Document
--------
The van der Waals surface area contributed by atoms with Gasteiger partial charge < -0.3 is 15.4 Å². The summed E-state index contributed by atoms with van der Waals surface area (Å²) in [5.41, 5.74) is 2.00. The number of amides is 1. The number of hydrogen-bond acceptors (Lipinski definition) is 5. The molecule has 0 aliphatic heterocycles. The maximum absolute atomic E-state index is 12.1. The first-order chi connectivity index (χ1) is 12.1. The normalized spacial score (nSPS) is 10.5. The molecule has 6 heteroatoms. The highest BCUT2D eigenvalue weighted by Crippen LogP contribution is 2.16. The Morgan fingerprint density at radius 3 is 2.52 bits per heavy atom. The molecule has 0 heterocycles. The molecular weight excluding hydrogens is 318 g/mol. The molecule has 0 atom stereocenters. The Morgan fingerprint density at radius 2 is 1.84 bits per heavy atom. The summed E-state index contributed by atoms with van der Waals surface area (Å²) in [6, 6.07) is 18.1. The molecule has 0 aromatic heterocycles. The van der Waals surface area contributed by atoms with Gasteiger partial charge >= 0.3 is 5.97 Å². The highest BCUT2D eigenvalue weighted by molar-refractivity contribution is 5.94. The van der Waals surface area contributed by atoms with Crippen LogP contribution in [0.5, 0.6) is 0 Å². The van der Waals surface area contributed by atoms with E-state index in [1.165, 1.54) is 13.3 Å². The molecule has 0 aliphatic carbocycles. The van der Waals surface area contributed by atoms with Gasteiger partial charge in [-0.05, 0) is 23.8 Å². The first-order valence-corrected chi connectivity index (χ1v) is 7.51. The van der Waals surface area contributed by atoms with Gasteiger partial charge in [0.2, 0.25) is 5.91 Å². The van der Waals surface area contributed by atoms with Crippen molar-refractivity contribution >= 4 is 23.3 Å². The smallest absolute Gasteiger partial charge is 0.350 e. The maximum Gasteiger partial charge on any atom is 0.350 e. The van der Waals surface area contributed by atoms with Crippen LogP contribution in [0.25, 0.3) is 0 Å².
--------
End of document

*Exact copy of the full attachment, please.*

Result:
The van der Waals surface area contributed by atoms with Gasteiger partial charge < -0.3 is 15.4 Å². The summed E-state index contributed by atoms with van der Waals surface area (Å²) in [5.41, 5.74) is 2.00. The number of amides is 1. The number of hydrogen-bond acceptors (Lipinski definition) is 5. The molecule has 0 aliphatic heterocycles. The maximum absolute atomic E-state index is 12.1. The first-order chi connectivity index (χ1) is 12.1. The normalized spacial score (nSPS) is 10.5. The molecule has 6 heteroatoms. The highest BCUT2D eigenvalue weighted by Crippen LogP contribution is 2.16. The Morgan fingerprint density at radius 3 is 2.52 bits per heavy atom. The molecule has 0 heterocycles. The molecular weight excluding hydrogens is 318 g/mol. The molecule has 0 atom stereocenters. The Morgan fingerprint density at radius 2 is 1.84 bits per heavy atom. The summed E-state index contributed by atoms with van der Waals surface area (Å²) in [6, 6.07) is 18.1. The molecule has 0 aromatic heterocycles. The van der Waals surface area contributed by atoms with Gasteiger partial charge >= 0.3 is 5.97 Å². The highest BCUT2D eigenvalue weighted by molar-refractivity contribution is 5.94. The van der Waals surface area contributed by atoms with Crippen LogP contribution in [0.5, 0.6) is 0 Å². The van der Waals surface area contributed by atoms with E-state index in [1.165, 1.54) is 13.3 Å². The molecule has 0 aliphatic carbocycles. The van der Waals surface area contributed by atoms with Gasteiger partial charge in [-0.05, 0) is 23.8 Å². The first-order valence-corrected chi connectivity index (χ1v) is 7.51. The van der Waals surface area contributed by atoms with Gasteiger partial charge in [0.2, 0.25) is 5.91 Å². The van der Waals surface area contributed by atoms with Crippen molar-refractivity contribution >= 4 is 23.3 Å². The smallest absolute Gasteiger partial charge is 0.350 e. The maximum Gasteiger partial charge on any atom is 0.350 e. The van der Waals surface area contributed by atoms with Crippen LogP contribution in [0.25, 0.3) is 0 Å².